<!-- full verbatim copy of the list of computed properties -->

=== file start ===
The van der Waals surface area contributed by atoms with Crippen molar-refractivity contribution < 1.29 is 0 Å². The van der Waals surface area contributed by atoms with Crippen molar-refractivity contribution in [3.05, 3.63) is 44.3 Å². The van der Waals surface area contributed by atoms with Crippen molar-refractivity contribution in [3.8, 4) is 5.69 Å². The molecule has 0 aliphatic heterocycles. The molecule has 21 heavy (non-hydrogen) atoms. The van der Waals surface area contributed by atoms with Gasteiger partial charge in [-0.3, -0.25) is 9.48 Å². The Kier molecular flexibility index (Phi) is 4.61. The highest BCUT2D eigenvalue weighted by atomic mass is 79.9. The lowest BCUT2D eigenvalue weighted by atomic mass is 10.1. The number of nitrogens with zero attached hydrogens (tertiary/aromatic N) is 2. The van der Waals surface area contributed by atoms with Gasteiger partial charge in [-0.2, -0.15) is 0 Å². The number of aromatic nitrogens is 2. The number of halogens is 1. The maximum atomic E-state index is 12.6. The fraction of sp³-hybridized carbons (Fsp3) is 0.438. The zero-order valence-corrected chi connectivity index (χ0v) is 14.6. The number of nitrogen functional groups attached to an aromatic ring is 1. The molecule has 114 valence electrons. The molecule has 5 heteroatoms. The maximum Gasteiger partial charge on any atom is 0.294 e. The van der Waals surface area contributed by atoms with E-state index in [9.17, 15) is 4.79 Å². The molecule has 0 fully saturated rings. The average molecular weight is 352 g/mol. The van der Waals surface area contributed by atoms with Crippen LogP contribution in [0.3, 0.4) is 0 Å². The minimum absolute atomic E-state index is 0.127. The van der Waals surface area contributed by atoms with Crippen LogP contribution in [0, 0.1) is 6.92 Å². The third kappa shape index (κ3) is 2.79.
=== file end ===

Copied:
The van der Waals surface area contributed by atoms with Crippen molar-refractivity contribution < 1.29 is 0 Å². The van der Waals surface area contributed by atoms with Crippen molar-refractivity contribution in [3.05, 3.63) is 44.3 Å². The van der Waals surface area contributed by atoms with Crippen molar-refractivity contribution in [3.8, 4) is 5.69 Å². The molecule has 0 aliphatic heterocycles. The molecule has 21 heavy (non-hydrogen) atoms. The van der Waals surface area contributed by atoms with Gasteiger partial charge in [-0.3, -0.25) is 9.48 Å². The Kier molecular flexibility index (Phi) is 4.61. The highest BCUT2D eigenvalue weighted by atomic mass is 79.9. The lowest BCUT2D eigenvalue weighted by atomic mass is 10.1. The number of nitrogens with zero attached hydrogens (tertiary/aromatic N) is 2. The van der Waals surface area contributed by atoms with Gasteiger partial charge in [-0.2, -0.15) is 0 Å². The number of aromatic nitrogens is 2. The number of halogens is 1. The maximum atomic E-state index is 12.6. The fraction of sp³-hybridized carbons (Fsp3) is 0.438. The zero-order valence-corrected chi connectivity index (χ0v) is 14.6. The number of nitrogen functional groups attached to an aromatic ring is 1. The molecule has 114 valence electrons. The molecule has 5 heteroatoms. The maximum Gasteiger partial charge on any atom is 0.294 e. The van der Waals surface area contributed by atoms with E-state index in [9.17, 15) is 4.79 Å². The molecule has 0 fully saturated rings. The average molecular weight is 352 g/mol. The van der Waals surface area contributed by atoms with Crippen LogP contribution in [0.3, 0.4) is 0 Å². The minimum absolute atomic E-state index is 0.127. The van der Waals surface area contributed by atoms with Crippen LogP contribution in [0, 0.1) is 6.92 Å². The third kappa shape index (κ3) is 2.79.